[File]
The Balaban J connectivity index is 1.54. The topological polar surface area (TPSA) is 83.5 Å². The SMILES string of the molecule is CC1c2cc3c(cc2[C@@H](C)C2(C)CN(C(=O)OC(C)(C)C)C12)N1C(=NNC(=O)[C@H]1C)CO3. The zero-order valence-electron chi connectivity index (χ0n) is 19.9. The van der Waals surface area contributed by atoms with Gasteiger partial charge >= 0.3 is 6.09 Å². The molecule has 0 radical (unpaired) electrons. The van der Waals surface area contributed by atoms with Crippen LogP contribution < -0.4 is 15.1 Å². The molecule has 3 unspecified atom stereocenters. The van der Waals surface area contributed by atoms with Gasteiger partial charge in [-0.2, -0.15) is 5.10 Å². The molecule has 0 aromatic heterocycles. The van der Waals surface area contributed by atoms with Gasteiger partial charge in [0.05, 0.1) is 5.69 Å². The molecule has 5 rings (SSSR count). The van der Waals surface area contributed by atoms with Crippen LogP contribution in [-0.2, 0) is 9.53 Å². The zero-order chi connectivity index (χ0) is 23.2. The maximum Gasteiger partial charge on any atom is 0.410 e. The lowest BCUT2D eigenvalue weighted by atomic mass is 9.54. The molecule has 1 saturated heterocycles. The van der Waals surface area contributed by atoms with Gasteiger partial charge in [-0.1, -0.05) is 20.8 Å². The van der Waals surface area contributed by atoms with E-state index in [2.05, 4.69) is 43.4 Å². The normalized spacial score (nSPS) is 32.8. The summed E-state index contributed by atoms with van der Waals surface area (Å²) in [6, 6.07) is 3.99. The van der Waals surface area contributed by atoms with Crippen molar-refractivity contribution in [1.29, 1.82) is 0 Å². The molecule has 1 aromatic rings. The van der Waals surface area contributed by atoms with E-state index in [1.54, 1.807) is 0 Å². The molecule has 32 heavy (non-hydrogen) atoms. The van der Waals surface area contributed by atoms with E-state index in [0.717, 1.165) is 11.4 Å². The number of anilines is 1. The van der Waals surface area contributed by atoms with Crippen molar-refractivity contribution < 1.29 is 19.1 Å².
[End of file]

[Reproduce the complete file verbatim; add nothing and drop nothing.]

The Balaban J connectivity index is 1.54. The topological polar surface area (TPSA) is 83.5 Å². The SMILES string of the molecule is CC1c2cc3c(cc2[C@@H](C)C2(C)CN(C(=O)OC(C)(C)C)C12)N1C(=NNC(=O)[C@H]1C)CO3. The zero-order valence-electron chi connectivity index (χ0n) is 19.9. The van der Waals surface area contributed by atoms with Gasteiger partial charge >= 0.3 is 6.09 Å². The molecule has 0 radical (unpaired) electrons. The van der Waals surface area contributed by atoms with Crippen LogP contribution < -0.4 is 15.1 Å². The molecule has 3 unspecified atom stereocenters. The van der Waals surface area contributed by atoms with Gasteiger partial charge in [-0.2, -0.15) is 5.10 Å². The molecule has 0 aromatic heterocycles. The van der Waals surface area contributed by atoms with Gasteiger partial charge in [0.05, 0.1) is 5.69 Å². The molecule has 5 rings (SSSR count). The van der Waals surface area contributed by atoms with Crippen LogP contribution in [-0.2, 0) is 9.53 Å². The zero-order chi connectivity index (χ0) is 23.2. The maximum Gasteiger partial charge on any atom is 0.410 e. The lowest BCUT2D eigenvalue weighted by atomic mass is 9.54. The molecule has 1 saturated heterocycles. The van der Waals surface area contributed by atoms with Gasteiger partial charge in [-0.1, -0.05) is 20.8 Å². The van der Waals surface area contributed by atoms with E-state index in [2.05, 4.69) is 43.4 Å². The normalized spacial score (nSPS) is 32.8. The summed E-state index contributed by atoms with van der Waals surface area (Å²) in [6, 6.07) is 3.99. The van der Waals surface area contributed by atoms with Crippen molar-refractivity contribution in [1.29, 1.82) is 0 Å². The molecule has 1 aromatic rings. The van der Waals surface area contributed by atoms with E-state index in [1.54, 1.807) is 0 Å². The molecule has 32 heavy (non-hydrogen) atoms. The van der Waals surface area contributed by atoms with E-state index in [0.717, 1.165) is 11.4 Å². The number of anilines is 1. The van der Waals surface area contributed by atoms with Crippen molar-refractivity contribution < 1.29 is 19.1 Å².